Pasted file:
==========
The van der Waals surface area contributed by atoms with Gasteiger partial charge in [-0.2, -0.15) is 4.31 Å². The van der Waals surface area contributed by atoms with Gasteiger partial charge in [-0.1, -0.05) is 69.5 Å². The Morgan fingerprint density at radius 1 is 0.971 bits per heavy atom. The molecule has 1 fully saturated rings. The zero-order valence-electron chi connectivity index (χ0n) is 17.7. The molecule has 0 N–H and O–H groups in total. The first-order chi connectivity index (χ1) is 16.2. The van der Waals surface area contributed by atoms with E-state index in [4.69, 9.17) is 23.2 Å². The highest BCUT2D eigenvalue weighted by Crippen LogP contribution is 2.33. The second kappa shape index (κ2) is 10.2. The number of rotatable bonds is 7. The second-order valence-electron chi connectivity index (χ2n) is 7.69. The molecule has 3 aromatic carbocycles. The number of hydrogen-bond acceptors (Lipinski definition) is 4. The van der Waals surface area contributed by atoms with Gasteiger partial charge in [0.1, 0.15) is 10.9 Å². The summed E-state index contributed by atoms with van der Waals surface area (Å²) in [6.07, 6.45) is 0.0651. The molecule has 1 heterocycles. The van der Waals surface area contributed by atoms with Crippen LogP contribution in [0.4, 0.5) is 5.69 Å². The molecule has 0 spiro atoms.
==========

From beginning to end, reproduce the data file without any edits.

The van der Waals surface area contributed by atoms with Gasteiger partial charge in [-0.2, -0.15) is 4.31 Å². The van der Waals surface area contributed by atoms with Gasteiger partial charge in [-0.1, -0.05) is 69.5 Å². The Morgan fingerprint density at radius 1 is 0.971 bits per heavy atom. The molecule has 1 fully saturated rings. The zero-order valence-electron chi connectivity index (χ0n) is 17.7. The molecule has 0 N–H and O–H groups in total. The first-order chi connectivity index (χ1) is 16.2. The van der Waals surface area contributed by atoms with E-state index in [4.69, 9.17) is 23.2 Å². The highest BCUT2D eigenvalue weighted by Crippen LogP contribution is 2.33. The second kappa shape index (κ2) is 10.2. The number of rotatable bonds is 7. The second-order valence-electron chi connectivity index (χ2n) is 7.69. The molecule has 3 aromatic carbocycles. The number of hydrogen-bond acceptors (Lipinski definition) is 4. The van der Waals surface area contributed by atoms with Gasteiger partial charge in [0.1, 0.15) is 10.9 Å². The summed E-state index contributed by atoms with van der Waals surface area (Å²) in [6.07, 6.45) is 0.0651. The molecule has 1 heterocycles. The van der Waals surface area contributed by atoms with Crippen LogP contribution in [0.4, 0.5) is 5.69 Å². The molecule has 0 spiro atoms.